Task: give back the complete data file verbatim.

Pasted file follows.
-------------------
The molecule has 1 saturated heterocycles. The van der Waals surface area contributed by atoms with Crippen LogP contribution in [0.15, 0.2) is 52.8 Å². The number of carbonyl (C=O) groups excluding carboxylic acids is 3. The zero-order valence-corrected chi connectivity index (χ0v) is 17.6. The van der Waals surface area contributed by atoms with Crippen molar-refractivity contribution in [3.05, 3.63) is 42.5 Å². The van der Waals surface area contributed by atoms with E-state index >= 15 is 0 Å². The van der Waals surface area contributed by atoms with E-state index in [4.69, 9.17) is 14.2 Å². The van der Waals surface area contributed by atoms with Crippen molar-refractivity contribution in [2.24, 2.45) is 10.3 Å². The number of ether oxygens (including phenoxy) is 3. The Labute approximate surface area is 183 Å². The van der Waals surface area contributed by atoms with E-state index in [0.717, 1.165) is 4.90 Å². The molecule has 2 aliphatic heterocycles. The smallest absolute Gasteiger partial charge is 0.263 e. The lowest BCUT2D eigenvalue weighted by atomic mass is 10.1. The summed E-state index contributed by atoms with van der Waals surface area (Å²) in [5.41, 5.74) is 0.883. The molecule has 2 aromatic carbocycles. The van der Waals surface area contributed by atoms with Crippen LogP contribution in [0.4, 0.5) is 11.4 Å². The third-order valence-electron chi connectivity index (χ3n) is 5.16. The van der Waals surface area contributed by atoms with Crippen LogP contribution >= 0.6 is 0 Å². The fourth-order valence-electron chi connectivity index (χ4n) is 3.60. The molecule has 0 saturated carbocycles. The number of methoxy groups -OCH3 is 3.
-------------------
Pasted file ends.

The molecule has 1 saturated heterocycles. The van der Waals surface area contributed by atoms with Crippen LogP contribution in [0.15, 0.2) is 52.8 Å². The number of carbonyl (C=O) groups excluding carboxylic acids is 3. The zero-order valence-corrected chi connectivity index (χ0v) is 17.6. The van der Waals surface area contributed by atoms with Crippen molar-refractivity contribution in [3.05, 3.63) is 42.5 Å². The van der Waals surface area contributed by atoms with E-state index >= 15 is 0 Å². The van der Waals surface area contributed by atoms with E-state index in [4.69, 9.17) is 14.2 Å². The van der Waals surface area contributed by atoms with Crippen molar-refractivity contribution in [2.24, 2.45) is 10.3 Å². The number of ether oxygens (including phenoxy) is 3. The Labute approximate surface area is 183 Å². The van der Waals surface area contributed by atoms with E-state index in [0.717, 1.165) is 4.90 Å². The molecule has 2 aliphatic heterocycles. The smallest absolute Gasteiger partial charge is 0.263 e. The lowest BCUT2D eigenvalue weighted by atomic mass is 10.1. The summed E-state index contributed by atoms with van der Waals surface area (Å²) in [5.41, 5.74) is 0.883. The molecule has 2 aromatic carbocycles. The van der Waals surface area contributed by atoms with Crippen LogP contribution in [0.4, 0.5) is 11.4 Å². The third-order valence-electron chi connectivity index (χ3n) is 5.16. The van der Waals surface area contributed by atoms with Crippen LogP contribution >= 0.6 is 0 Å². The fourth-order valence-electron chi connectivity index (χ4n) is 3.60. The molecule has 0 saturated carbocycles. The number of methoxy groups -OCH3 is 3.